In preparation for the 2015 systematic review process, ILCOR members, the AHA ECC staff, and compensated consultants collaborated to develop an online systematic review website. The Systematic Evidence Evaluation and Review System (SEERS) website was designed to support the management of workflow steps required to complete the ILCOR systematic reviews (in 2010, these were called worksheets) and capture the evidence extraction and evaluation data in reusable formats (Figure 2). The SEERS website facilitated the structured and consistent evidence review process, which enabled the task force members to finalize the CoSTR for each PICO question. Successful completion of the systematic review process ensured consistency in elements of the reviews from many different international reviewers.
ILCOR created a comprehensive overview of the structured process that was used to support systematic reviews. The process was divided into 5 major categories, as outlined in Figure 2:
Shortly after the 2010 International Consensus on CPR and ECC Science With Treatment Recommendations and the 2010 AHA Guidelines for CPR and ECC were published, the 2015 ILCOR task forces reviewed the 274 PICO questions that were addressed in 2010 and generated a comprehensive list of 336 questions for potential systematic reviews in 2015. In addition, the new ILCOR task force, First Aid, developed 55 PICO questions that were initially prioritized for review. Questions were prioritized based on clinical controversy, emerging literature, and previously identified knowledge gaps. ILCOR task forces debated and eventually voted to select a focused group of questions. Of the 391 potential PICO questions generated by the task forces, a total of 165 (42%) systematic reviews were completed for 2015 (Figure 3 and Figure 4). The number of PICO questions addressed by systematic reviews varied across task forces (Figure 4).
Consistent with adopting the GRADE guideline writing process, clinical outcomes for each PICO were selected and ranked on a 9-point scale as critical and important for decision making by each task force. The GRADE evidence tables were reported by outcome, based on the priority of the clinical outcome. After task force selection of PICO questions for review in 2015, individuals without any conflicts of interest (COIs) or relevant commercial relationships were identified and selected from task force members to serve as task force question owners. Task force question owners provided the oversight control to ensure progress and completion of each systematic review.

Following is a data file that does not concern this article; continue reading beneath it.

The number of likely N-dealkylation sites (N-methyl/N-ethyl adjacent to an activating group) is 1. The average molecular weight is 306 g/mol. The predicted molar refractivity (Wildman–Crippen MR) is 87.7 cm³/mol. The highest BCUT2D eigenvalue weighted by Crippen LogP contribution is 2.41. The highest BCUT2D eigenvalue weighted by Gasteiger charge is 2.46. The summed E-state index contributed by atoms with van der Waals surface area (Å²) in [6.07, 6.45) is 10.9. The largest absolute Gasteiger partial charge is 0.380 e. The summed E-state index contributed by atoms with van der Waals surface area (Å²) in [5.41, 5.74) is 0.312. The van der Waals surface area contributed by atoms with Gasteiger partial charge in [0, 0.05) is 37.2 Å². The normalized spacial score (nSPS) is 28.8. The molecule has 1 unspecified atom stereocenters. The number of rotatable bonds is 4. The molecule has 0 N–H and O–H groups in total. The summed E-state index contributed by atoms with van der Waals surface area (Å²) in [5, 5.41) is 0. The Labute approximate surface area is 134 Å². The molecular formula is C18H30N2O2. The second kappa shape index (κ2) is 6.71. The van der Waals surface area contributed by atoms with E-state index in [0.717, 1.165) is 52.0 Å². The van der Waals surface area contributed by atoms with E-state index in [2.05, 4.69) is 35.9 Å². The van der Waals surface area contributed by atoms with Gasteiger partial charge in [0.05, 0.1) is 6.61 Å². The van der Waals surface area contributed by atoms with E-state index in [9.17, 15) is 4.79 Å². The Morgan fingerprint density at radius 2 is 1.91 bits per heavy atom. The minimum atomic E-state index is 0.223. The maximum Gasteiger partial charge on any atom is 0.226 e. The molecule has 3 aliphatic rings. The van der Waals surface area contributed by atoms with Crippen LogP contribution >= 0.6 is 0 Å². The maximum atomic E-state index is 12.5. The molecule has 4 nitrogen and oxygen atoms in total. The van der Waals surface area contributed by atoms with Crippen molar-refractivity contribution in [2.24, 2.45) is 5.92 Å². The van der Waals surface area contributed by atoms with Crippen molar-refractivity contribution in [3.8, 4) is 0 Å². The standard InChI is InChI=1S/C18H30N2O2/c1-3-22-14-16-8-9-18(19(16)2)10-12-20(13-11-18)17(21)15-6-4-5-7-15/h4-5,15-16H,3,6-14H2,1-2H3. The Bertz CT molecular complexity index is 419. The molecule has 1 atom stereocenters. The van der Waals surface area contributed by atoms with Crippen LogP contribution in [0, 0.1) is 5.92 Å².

Task force question owners worked in an iterative process with information specialists from St. Michael’s Hospital Health Science Library in Toronto on contract as compensated consultants to the AHA. These information specialists created comprehensive literature search strategies. The information specialists collaborated with the task force question owners to create reproducible search strings that were customized for ease of use within the Cochrane Library (The Cochrane Collaboration, Oxford, England), PubMed (National Library of Medicine, Washington, DC), and Embase (Elsevier B.V., Amsterdam, Netherlands). Each search string was crafted with precision to meet the inclusion and exclusion criteria that were defined to balance the importance of sensitivity and specificity for a comprehensive literature search.
With commitment to a transparent systematic review process for 2015, ILCOR provided an opportunity for public comment on proposed literature search strategies. Members of the public were able to review search strategies and use the search strings to view the literature that would be captured. ILCOR received 18 public comments and suggestions based on the proposed search strategies and forwarded them to the task force chairs and task force question owners for consideration. This iterative process ensured that specific articles were captured during the evaluation process that may not have been initially retrieved by the search strategy.
Upon completion of the public comment process, ILCOR invited topic experts from around the world to serve as evidence reviewers. Specialty organizations were also solicited to suggest potential evidence reviewers. The qualifications of each reviewer were assessed by the task force, and potential COIs were disclosed and evaluated by the task force co-chairs and COI co-chairs. Evidence reviewers could not have any significant COI issues pertaining to their assigned topics. If a COI was identified, the topic was assigned to a different reviewer who was free from conflict.
Two evidence reviewers were invited to complete independent reviews of the literature for each PICO question. A total of 250 evidence reviewers from 39 countries completed 165 systematic reviews. The results of the search strategies were provided to the evidence reviewers. Each reviewer selected articles for inclusion, and the 2 reviewers came to agreement on articles to include before proceeding to the next step in the review process. If disagreement occurred in the selection process, the task force question owner served as a moderator to facilitate agreement between the reviewers. If necessary, the search strategy was modified and repeated based on feedback from the evidence reviewers. When final agreement was reached between the evidence reviewers on included studies, the systematic review process started.